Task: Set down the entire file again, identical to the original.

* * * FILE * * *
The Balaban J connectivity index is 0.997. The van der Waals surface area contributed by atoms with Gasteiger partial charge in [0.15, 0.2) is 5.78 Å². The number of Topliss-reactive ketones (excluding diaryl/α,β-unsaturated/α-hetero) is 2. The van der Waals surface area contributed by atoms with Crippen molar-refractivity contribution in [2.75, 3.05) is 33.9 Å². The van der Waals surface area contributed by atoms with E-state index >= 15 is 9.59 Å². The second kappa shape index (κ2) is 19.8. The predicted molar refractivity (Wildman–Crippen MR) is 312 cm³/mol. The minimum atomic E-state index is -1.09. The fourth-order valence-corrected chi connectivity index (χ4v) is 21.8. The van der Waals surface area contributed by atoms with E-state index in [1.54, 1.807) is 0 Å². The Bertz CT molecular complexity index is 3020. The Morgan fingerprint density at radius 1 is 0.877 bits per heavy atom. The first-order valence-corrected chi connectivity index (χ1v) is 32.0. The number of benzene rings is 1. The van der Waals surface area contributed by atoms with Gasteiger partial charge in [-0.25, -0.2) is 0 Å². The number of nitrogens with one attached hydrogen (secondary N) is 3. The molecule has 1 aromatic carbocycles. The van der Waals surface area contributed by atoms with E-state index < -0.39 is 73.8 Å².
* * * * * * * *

The Balaban J connectivity index is 0.997. The van der Waals surface area contributed by atoms with Gasteiger partial charge in [0.15, 0.2) is 5.78 Å². The number of Topliss-reactive ketones (excluding diaryl/α,β-unsaturated/α-hetero) is 2. The van der Waals surface area contributed by atoms with Crippen molar-refractivity contribution in [2.75, 3.05) is 33.9 Å². The van der Waals surface area contributed by atoms with E-state index >= 15 is 9.59 Å². The second kappa shape index (κ2) is 19.8. The predicted molar refractivity (Wildman–Crippen MR) is 312 cm³/mol. The minimum atomic E-state index is -1.09. The fourth-order valence-corrected chi connectivity index (χ4v) is 21.8. The van der Waals surface area contributed by atoms with E-state index in [1.54, 1.807) is 0 Å². The Bertz CT molecular complexity index is 3020. The Morgan fingerprint density at radius 1 is 0.877 bits per heavy atom. The first-order valence-corrected chi connectivity index (χ1v) is 32.0. The number of benzene rings is 1. The van der Waals surface area contributed by atoms with Gasteiger partial charge in [-0.25, -0.2) is 0 Å². The number of nitrogens with one attached hydrogen (secondary N) is 3. The molecule has 1 aromatic carbocycles. The van der Waals surface area contributed by atoms with E-state index < -0.39 is 73.8 Å².